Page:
LGA: British Chambers of Commerce skills research shows radical reform needed to tackle crisis

“Twelve million people – the combined population of London, Greater Manchester and Staffordshire – will be without a job or in work they are over-qualified for by 2024."


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Responding to research by the British Chambers of Commerce on the shortage of skilled workers, Cllr Mark Hawthorne, Chairman of the Local Government Association’s People and Places Board, said:

“Twelve million people – the combined population of London, Greater Manchester and Staffordshire – will be without a job or in work they are over-qualified for by 2024.

“Without radical reform, swathes of people face a future where they have skills mismatched for jobs, risking them being in low paid, insecure work, and reliant on benefits, at a huge cost to people’s lives and the local and national economy.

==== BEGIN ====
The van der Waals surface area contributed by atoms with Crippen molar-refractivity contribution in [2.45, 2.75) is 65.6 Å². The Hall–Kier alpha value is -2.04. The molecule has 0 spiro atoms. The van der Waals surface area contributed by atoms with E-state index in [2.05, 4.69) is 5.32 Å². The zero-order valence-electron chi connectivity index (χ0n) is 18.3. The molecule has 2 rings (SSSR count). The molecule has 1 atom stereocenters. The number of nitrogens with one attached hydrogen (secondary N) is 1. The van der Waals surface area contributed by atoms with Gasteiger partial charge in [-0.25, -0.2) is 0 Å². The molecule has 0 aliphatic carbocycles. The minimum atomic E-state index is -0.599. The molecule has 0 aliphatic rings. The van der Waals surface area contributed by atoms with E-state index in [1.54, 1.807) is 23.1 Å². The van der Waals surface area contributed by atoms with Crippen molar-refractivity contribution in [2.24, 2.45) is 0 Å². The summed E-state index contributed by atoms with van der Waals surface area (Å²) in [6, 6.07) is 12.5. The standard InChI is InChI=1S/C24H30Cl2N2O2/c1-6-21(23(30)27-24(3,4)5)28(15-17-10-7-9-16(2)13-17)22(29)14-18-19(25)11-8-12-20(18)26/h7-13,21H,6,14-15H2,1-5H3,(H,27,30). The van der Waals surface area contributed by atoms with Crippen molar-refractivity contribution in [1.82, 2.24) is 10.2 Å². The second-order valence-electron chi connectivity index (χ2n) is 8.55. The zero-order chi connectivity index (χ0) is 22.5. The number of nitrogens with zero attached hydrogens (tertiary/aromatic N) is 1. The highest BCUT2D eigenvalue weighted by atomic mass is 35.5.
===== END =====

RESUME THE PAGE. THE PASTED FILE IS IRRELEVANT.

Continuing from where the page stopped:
“The current system for getting the unemployed into work and increasing their skills levels is not working for the economy, for employers or individuals. This has to change for the future economic prosperity of this country.

“Devolving all back-to-work, skills, apprenticeship, careers advice, and business support schemes and funding to the local areas in which they are used will allow better coordination of services to help people get the skills they need to progress in work, and supply businesses with the right skills at the right time to help local economies grow."

Notes to editors

A maze of centrally-governed skills and employment funding – totalling £10.5 billion a year – run by eight government departments or agencies and scattered across 20 different national schemes – is confusing, fragmented, untargeted and ineffective.  

Recent research for the LGA by the Learning and Work Institute (LWI) reveals that the skills gap by 2024 will result from:

  • 9.2 million low-skilled people chasing 3.1 million low-skilled jobs – a surplus of 6.2 million low-skilled workers;
  • 12.6 million people with intermediate skills chasing 10.7 million jobs – a surplus of 1.9 million people;
  • 16.1 million high skilled jobs with only 11.9 million high-skilled workers – a deficit of 4.2 million.

Failure to address this growing skills crisis will mean the average worker will be £1,176 a year worse off by 2024 while £90 billion of economic growth will be lost.


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